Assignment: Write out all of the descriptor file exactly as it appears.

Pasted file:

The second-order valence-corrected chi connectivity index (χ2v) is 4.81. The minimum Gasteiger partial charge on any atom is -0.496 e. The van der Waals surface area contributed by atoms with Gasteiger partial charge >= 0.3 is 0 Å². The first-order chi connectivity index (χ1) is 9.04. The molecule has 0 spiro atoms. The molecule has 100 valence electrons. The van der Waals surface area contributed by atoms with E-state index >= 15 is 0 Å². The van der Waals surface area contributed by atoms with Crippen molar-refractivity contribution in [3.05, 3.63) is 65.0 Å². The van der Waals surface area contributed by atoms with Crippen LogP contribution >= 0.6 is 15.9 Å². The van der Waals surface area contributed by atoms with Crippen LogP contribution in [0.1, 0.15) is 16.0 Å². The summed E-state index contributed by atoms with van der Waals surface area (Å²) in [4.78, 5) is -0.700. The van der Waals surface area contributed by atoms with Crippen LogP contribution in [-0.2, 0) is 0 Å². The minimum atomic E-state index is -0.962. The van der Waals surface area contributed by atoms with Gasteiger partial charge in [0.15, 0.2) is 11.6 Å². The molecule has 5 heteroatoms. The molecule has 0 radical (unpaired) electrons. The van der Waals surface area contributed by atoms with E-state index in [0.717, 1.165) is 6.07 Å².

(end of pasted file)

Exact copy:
The second-order valence-corrected chi connectivity index (χ2v) is 4.81. The minimum Gasteiger partial charge on any atom is -0.496 e. The van der Waals surface area contributed by atoms with Gasteiger partial charge >= 0.3 is 0 Å². The first-order chi connectivity index (χ1) is 9.04. The molecule has 0 spiro atoms. The molecule has 100 valence electrons. The van der Waals surface area contributed by atoms with E-state index >= 15 is 0 Å². The van der Waals surface area contributed by atoms with Crippen molar-refractivity contribution in [3.05, 3.63) is 65.0 Å². The van der Waals surface area contributed by atoms with Crippen LogP contribution >= 0.6 is 15.9 Å². The van der Waals surface area contributed by atoms with Crippen LogP contribution in [0.1, 0.15) is 16.0 Å². The summed E-state index contributed by atoms with van der Waals surface area (Å²) in [4.78, 5) is -0.700. The van der Waals surface area contributed by atoms with Crippen LogP contribution in [-0.2, 0) is 0 Å². The minimum atomic E-state index is -0.962. The van der Waals surface area contributed by atoms with Gasteiger partial charge in [0.15, 0.2) is 11.6 Å². The molecule has 5 heteroatoms. The molecule has 0 radical (unpaired) electrons. The van der Waals surface area contributed by atoms with E-state index in [0.717, 1.165) is 6.07 Å².